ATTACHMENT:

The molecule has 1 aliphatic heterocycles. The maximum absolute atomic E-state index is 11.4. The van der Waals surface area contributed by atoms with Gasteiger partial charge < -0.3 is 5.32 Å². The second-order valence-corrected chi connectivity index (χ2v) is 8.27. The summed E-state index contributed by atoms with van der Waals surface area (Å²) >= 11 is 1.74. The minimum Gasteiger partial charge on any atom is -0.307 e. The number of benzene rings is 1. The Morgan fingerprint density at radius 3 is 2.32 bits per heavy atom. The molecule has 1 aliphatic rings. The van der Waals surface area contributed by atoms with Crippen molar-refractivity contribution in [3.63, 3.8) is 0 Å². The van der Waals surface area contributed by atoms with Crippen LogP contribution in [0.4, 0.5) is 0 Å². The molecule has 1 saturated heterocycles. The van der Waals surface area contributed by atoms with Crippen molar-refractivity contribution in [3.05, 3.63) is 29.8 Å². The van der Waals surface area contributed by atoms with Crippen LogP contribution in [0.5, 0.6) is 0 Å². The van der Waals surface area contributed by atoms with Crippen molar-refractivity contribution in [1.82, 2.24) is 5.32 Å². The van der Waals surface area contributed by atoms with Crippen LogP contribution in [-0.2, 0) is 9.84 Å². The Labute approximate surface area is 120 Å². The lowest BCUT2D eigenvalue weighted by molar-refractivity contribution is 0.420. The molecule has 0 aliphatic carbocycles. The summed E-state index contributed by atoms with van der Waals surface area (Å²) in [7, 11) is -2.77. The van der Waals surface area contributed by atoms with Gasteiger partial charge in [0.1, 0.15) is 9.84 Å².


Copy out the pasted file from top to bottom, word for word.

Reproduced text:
The molecule has 1 aliphatic heterocycles. The maximum absolute atomic E-state index is 11.4. The van der Waals surface area contributed by atoms with Gasteiger partial charge < -0.3 is 5.32 Å². The second-order valence-corrected chi connectivity index (χ2v) is 8.27. The summed E-state index contributed by atoms with van der Waals surface area (Å²) >= 11 is 1.74. The minimum Gasteiger partial charge on any atom is -0.307 e. The number of benzene rings is 1. The Morgan fingerprint density at radius 3 is 2.32 bits per heavy atom. The molecule has 1 aliphatic rings. The van der Waals surface area contributed by atoms with Crippen molar-refractivity contribution in [3.63, 3.8) is 0 Å². The van der Waals surface area contributed by atoms with Crippen LogP contribution in [0.4, 0.5) is 0 Å². The molecule has 1 saturated heterocycles. The van der Waals surface area contributed by atoms with Crippen molar-refractivity contribution in [3.05, 3.63) is 29.8 Å². The van der Waals surface area contributed by atoms with Crippen LogP contribution in [0.5, 0.6) is 0 Å². The van der Waals surface area contributed by atoms with Crippen molar-refractivity contribution in [1.82, 2.24) is 5.32 Å². The van der Waals surface area contributed by atoms with Crippen LogP contribution in [-0.2, 0) is 9.84 Å². The Labute approximate surface area is 120 Å². The lowest BCUT2D eigenvalue weighted by molar-refractivity contribution is 0.420. The molecule has 0 aliphatic carbocycles. The summed E-state index contributed by atoms with van der Waals surface area (Å²) in [7, 11) is -2.77. The van der Waals surface area contributed by atoms with Gasteiger partial charge in [0.1, 0.15) is 9.84 Å².